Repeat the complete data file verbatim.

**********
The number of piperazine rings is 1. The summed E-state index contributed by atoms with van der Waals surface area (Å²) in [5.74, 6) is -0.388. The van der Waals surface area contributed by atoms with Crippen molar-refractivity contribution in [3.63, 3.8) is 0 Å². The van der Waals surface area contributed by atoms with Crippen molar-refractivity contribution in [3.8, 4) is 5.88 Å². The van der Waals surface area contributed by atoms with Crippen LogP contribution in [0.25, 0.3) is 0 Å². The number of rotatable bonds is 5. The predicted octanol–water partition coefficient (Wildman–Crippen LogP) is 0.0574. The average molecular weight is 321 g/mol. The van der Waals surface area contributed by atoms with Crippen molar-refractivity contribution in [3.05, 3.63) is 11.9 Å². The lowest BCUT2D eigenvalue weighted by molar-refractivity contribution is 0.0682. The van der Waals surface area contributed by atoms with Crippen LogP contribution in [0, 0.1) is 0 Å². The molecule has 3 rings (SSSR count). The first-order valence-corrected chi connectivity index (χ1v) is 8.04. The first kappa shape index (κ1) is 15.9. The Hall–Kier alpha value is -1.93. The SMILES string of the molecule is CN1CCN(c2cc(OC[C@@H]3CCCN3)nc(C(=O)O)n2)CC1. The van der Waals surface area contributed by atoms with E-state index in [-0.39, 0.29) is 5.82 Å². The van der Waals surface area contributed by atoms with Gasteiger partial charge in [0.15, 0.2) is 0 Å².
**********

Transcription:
The number of piperazine rings is 1. The summed E-state index contributed by atoms with van der Waals surface area (Å²) in [5.74, 6) is -0.388. The van der Waals surface area contributed by atoms with Crippen molar-refractivity contribution in [3.63, 3.8) is 0 Å². The van der Waals surface area contributed by atoms with Crippen molar-refractivity contribution in [3.8, 4) is 5.88 Å². The van der Waals surface area contributed by atoms with Crippen LogP contribution in [0.25, 0.3) is 0 Å². The number of rotatable bonds is 5. The predicted octanol–water partition coefficient (Wildman–Crippen LogP) is 0.0574. The average molecular weight is 321 g/mol. The van der Waals surface area contributed by atoms with Crippen molar-refractivity contribution in [3.05, 3.63) is 11.9 Å². The lowest BCUT2D eigenvalue weighted by molar-refractivity contribution is 0.0682. The van der Waals surface area contributed by atoms with Crippen LogP contribution in [0, 0.1) is 0 Å². The molecule has 3 rings (SSSR count). The first-order valence-corrected chi connectivity index (χ1v) is 8.04. The first kappa shape index (κ1) is 15.9. The Hall–Kier alpha value is -1.93. The SMILES string of the molecule is CN1CCN(c2cc(OC[C@@H]3CCCN3)nc(C(=O)O)n2)CC1. The van der Waals surface area contributed by atoms with E-state index in [-0.39, 0.29) is 5.82 Å². The van der Waals surface area contributed by atoms with Gasteiger partial charge in [0.15, 0.2) is 0 Å².